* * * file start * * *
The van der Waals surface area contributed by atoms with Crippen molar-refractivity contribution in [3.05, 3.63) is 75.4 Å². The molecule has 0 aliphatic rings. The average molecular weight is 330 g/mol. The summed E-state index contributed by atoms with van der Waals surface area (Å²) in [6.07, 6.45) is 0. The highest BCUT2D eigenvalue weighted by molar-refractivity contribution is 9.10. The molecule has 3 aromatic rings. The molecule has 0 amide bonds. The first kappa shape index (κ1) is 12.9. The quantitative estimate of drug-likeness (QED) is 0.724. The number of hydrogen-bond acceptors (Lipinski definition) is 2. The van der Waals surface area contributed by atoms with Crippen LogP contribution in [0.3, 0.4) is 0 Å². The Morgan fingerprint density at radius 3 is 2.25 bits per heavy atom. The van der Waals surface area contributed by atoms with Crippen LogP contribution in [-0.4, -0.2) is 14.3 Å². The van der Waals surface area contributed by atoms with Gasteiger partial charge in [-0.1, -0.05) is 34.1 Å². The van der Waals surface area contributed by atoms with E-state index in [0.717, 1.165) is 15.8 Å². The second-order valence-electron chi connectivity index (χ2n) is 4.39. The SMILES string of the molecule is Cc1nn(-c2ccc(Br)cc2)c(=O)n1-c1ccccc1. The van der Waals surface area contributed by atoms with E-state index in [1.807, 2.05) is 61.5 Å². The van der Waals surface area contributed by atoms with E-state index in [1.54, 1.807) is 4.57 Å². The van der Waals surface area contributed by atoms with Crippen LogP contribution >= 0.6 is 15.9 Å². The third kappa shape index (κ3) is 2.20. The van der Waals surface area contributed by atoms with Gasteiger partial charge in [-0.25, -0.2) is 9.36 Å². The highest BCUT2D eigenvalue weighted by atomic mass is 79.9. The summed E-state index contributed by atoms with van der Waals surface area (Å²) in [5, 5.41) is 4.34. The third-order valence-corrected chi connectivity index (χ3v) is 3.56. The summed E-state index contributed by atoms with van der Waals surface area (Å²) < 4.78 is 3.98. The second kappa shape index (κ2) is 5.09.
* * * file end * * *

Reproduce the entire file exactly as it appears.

The van der Waals surface area contributed by atoms with Crippen molar-refractivity contribution in [3.05, 3.63) is 75.4 Å². The molecule has 0 aliphatic rings. The average molecular weight is 330 g/mol. The summed E-state index contributed by atoms with van der Waals surface area (Å²) in [6.07, 6.45) is 0. The highest BCUT2D eigenvalue weighted by molar-refractivity contribution is 9.10. The molecule has 3 aromatic rings. The molecule has 0 amide bonds. The first kappa shape index (κ1) is 12.9. The quantitative estimate of drug-likeness (QED) is 0.724. The number of hydrogen-bond acceptors (Lipinski definition) is 2. The van der Waals surface area contributed by atoms with Crippen LogP contribution in [0.3, 0.4) is 0 Å². The Morgan fingerprint density at radius 3 is 2.25 bits per heavy atom. The van der Waals surface area contributed by atoms with Crippen LogP contribution in [-0.4, -0.2) is 14.3 Å². The van der Waals surface area contributed by atoms with Gasteiger partial charge in [-0.1, -0.05) is 34.1 Å². The van der Waals surface area contributed by atoms with E-state index in [0.717, 1.165) is 15.8 Å². The second-order valence-electron chi connectivity index (χ2n) is 4.39. The SMILES string of the molecule is Cc1nn(-c2ccc(Br)cc2)c(=O)n1-c1ccccc1. The van der Waals surface area contributed by atoms with E-state index in [1.807, 2.05) is 61.5 Å². The van der Waals surface area contributed by atoms with E-state index in [1.54, 1.807) is 4.57 Å². The van der Waals surface area contributed by atoms with Crippen LogP contribution >= 0.6 is 15.9 Å². The third kappa shape index (κ3) is 2.20. The van der Waals surface area contributed by atoms with Gasteiger partial charge in [-0.25, -0.2) is 9.36 Å². The highest BCUT2D eigenvalue weighted by atomic mass is 79.9. The summed E-state index contributed by atoms with van der Waals surface area (Å²) in [5, 5.41) is 4.34. The third-order valence-corrected chi connectivity index (χ3v) is 3.56. The summed E-state index contributed by atoms with van der Waals surface area (Å²) < 4.78 is 3.98. The second kappa shape index (κ2) is 5.09.